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May
31

Sucking Wind

Today I did my first ride since last October when my knee went out on me. I’ve seen three doctors about my knee problem and all three say “surgery,” although none can tell me exactly what’s wrong with it. So, eschewing Western medicine, I sought out Eastern help through acupuncture, tensiology and whatever other voodoo I could find someone to throw at me (I know, bad attitudes don’t help, but some of this stuff really requires a huge leap faith – bigger than I can make sometimes . . . ). Nothing. Nada. I still can’t descend a set of stairs without pain. Totally sucks.

Having sat on my ass for seven long months, I thought I’d give the knee a try. Thankfully, I’m not compelled to take a hacksaw to my lower thigh at this point. There was some pain, but it is manageable with ice and a few dozen Advil. The three margaritas before and during dinner are helping a lot as well.

While focusing on my knee, I completely forgot how my body would deal with my prolonged absence from the saddle. It wasn’t pretty. I huffed and puffed up hills and my speed . . . well let’s just say I was able to move fast enough to avoid falling over. Thank God the ride was flat.

Ride-5-31-10 

I was giving it everything I had to average 16.2 mph for the measly 12 mile ride today. Usually by this time of year, I would have 1,000 miles or so under my belt and my average ride would be about 35 miles. This year it’s now 12.2. The ride I look forward to the most all year, the Pan-Mass Challenge, is in eight short weeks. If my knee holds out, I might be able to get enough training in to do reasonably well. We’ll see. In the mean time, I’m gonna keep trying until I can’t ride any more. That may be tomorrow, but I hope not.

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 May 31st, 2010  
 Will  
 Cycling  
   
 7 Comments

7 Responses to Sucking Wind

  1. Hi Will,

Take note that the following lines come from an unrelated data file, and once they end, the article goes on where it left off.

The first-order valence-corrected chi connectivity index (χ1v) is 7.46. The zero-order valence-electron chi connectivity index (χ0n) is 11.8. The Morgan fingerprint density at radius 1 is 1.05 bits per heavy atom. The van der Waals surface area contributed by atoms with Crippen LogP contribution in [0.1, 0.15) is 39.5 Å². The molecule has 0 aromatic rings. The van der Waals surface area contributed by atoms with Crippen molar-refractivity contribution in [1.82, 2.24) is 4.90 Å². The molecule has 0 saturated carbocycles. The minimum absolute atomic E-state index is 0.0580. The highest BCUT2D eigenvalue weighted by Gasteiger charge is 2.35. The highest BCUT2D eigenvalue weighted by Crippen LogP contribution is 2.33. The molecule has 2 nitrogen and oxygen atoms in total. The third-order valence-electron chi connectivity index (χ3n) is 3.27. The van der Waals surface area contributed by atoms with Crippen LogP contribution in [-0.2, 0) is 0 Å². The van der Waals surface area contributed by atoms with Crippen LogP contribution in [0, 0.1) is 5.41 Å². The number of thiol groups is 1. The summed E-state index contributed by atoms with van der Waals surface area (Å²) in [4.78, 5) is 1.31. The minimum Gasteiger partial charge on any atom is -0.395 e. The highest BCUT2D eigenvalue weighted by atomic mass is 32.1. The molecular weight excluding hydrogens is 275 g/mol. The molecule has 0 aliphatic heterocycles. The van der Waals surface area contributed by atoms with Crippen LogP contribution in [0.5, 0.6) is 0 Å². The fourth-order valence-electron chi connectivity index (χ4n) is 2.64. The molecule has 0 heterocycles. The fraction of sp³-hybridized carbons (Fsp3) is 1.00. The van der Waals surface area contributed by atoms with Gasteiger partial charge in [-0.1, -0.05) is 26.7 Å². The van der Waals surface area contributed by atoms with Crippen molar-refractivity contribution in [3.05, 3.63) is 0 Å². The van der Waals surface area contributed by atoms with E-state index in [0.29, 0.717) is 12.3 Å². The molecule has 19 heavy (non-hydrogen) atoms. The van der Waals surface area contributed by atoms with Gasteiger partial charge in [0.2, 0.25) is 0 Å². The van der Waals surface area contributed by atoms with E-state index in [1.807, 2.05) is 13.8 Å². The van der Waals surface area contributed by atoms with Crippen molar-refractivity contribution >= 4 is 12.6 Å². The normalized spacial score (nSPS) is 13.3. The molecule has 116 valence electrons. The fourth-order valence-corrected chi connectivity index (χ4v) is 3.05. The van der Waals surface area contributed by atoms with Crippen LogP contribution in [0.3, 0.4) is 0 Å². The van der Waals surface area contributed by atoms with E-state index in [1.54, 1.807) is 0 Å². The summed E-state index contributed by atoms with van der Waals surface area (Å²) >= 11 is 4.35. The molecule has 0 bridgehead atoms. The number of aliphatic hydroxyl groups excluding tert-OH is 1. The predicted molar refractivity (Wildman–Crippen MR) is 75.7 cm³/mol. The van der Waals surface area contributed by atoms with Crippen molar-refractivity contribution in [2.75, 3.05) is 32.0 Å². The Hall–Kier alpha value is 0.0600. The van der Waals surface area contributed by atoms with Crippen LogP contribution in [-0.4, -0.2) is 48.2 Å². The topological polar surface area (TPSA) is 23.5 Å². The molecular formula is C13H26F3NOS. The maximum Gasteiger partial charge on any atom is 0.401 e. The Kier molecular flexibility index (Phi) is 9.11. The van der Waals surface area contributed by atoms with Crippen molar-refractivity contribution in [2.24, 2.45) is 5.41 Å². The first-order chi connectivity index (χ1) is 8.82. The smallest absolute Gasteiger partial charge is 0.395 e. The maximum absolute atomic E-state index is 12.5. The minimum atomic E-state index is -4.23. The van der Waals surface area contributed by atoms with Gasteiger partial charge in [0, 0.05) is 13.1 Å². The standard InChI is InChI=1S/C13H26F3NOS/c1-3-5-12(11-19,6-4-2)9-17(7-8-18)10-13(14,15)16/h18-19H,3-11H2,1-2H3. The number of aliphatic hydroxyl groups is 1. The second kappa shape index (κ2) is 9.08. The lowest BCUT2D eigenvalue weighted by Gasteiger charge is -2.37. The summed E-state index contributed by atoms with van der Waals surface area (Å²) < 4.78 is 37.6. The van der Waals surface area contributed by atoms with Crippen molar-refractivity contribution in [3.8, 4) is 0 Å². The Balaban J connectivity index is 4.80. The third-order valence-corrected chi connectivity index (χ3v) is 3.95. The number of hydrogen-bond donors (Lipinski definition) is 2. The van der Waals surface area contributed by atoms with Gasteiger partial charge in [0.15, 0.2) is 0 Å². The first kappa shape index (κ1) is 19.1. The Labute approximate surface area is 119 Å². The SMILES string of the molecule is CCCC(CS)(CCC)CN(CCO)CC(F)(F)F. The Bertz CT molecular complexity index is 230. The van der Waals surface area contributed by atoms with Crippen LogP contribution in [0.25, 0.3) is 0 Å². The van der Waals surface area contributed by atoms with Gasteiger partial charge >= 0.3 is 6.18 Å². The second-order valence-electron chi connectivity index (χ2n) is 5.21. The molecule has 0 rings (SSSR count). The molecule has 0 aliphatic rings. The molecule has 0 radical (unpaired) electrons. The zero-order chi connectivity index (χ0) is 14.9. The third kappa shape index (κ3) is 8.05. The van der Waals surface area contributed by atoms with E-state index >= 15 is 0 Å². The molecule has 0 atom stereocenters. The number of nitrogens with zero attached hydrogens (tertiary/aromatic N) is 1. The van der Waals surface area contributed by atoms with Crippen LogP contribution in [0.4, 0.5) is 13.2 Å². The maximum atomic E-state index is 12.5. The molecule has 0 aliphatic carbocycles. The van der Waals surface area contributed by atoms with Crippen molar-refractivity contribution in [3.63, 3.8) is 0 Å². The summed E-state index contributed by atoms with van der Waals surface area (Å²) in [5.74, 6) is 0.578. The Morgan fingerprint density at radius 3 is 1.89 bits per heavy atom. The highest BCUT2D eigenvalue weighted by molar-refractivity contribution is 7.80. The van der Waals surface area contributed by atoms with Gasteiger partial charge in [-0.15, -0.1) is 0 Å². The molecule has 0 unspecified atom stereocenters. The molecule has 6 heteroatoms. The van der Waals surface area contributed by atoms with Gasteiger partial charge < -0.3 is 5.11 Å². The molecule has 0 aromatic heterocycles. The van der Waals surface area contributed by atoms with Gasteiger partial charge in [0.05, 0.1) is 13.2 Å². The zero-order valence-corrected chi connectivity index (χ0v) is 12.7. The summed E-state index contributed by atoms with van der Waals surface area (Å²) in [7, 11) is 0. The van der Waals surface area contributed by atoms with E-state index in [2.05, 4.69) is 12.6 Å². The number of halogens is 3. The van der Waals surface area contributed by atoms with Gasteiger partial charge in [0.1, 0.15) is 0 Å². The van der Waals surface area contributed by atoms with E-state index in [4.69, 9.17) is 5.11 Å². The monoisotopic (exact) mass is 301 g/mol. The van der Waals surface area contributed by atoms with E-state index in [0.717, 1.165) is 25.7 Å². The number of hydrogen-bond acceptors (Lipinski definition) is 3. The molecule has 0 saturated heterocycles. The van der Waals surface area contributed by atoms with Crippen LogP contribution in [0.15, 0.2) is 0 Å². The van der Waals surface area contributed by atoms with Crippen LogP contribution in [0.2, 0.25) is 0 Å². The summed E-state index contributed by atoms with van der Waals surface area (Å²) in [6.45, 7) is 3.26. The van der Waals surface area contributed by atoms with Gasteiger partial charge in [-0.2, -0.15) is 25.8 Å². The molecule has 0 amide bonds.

Keep up the recovery rides, and your body will get back in shape faster than you know!

    When was the last time you had a bike fitting done or any change in your position? Did you change anything on your bike before the knee problem started?

    Many years ago, I replaced my saddle and within a few weeks, I started having knee pain. It was long enough after the change that I didn't immediately think “Oh, it must be related to the saddle!”. After doing some research – in books in those days 🙂 – I checked the saddle tilt and it was slightly nose-down and causing extra pressure on my knee. I corrected it, and very soon, my knee started going back to normal.

    Assuming you can continue to increase mileage while remaining pain-free, make sure to adopt the mantra “less is more” as you do so. I started working with a coach and an official training plan earlier this year, and it has been a big surprise for me at how much rest, days off the bike and slow 1 hour rides have been in the plan, and yet, I feel much more fit than I was when I was racing in my 20s and 30s.

    I have also rediscovered the indoor trainer as a viable workout option, especially for recovery rides and training units that require specific types of intervals or technique drills. I think they're also useful in this situation if you want to reduce the number of possibly-irritating external factors like hills, bumps, wind, etc.

    Hope that helps and keep me posted,
    Greg

  2. Thanks for the pointers Greg. I really appreciate them.